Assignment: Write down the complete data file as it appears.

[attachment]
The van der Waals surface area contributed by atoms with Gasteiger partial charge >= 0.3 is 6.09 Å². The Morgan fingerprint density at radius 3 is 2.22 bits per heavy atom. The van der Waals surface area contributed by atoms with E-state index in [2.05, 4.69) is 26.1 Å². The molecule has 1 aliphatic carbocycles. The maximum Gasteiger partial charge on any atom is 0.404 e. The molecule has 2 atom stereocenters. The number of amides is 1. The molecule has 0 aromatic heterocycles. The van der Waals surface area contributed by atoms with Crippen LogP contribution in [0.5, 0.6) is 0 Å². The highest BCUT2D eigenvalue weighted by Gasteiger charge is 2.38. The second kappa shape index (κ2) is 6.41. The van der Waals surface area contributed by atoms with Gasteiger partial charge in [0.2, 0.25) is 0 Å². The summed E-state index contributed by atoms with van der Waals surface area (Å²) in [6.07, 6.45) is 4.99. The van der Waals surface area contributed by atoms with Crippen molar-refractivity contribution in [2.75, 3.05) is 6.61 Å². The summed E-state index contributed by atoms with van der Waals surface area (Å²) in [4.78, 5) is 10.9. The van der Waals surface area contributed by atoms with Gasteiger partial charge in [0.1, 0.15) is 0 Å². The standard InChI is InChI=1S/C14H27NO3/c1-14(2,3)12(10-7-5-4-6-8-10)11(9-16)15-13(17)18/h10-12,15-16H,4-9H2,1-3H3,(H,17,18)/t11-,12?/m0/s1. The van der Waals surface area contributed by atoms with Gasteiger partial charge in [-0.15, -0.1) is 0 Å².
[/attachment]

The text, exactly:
The van der Waals surface area contributed by atoms with Gasteiger partial charge >= 0.3 is 6.09 Å². The Morgan fingerprint density at radius 3 is 2.22 bits per heavy atom. The van der Waals surface area contributed by atoms with E-state index in [2.05, 4.69) is 26.1 Å². The molecule has 1 aliphatic carbocycles. The maximum Gasteiger partial charge on any atom is 0.404 e. The molecule has 2 atom stereocenters. The number of amides is 1. The molecule has 0 aromatic heterocycles. The van der Waals surface area contributed by atoms with Crippen LogP contribution in [0.5, 0.6) is 0 Å². The highest BCUT2D eigenvalue weighted by Gasteiger charge is 2.38. The second kappa shape index (κ2) is 6.41. The van der Waals surface area contributed by atoms with Gasteiger partial charge in [0.2, 0.25) is 0 Å². The summed E-state index contributed by atoms with van der Waals surface area (Å²) in [6.07, 6.45) is 4.99. The van der Waals surface area contributed by atoms with Crippen molar-refractivity contribution in [2.75, 3.05) is 6.61 Å². The summed E-state index contributed by atoms with van der Waals surface area (Å²) in [4.78, 5) is 10.9. The van der Waals surface area contributed by atoms with Gasteiger partial charge in [0.1, 0.15) is 0 Å². The standard InChI is InChI=1S/C14H27NO3/c1-14(2,3)12(10-7-5-4-6-8-10)11(9-16)15-13(17)18/h10-12,15-16H,4-9H2,1-3H3,(H,17,18)/t11-,12?/m0/s1. The van der Waals surface area contributed by atoms with Gasteiger partial charge in [-0.15, -0.1) is 0 Å².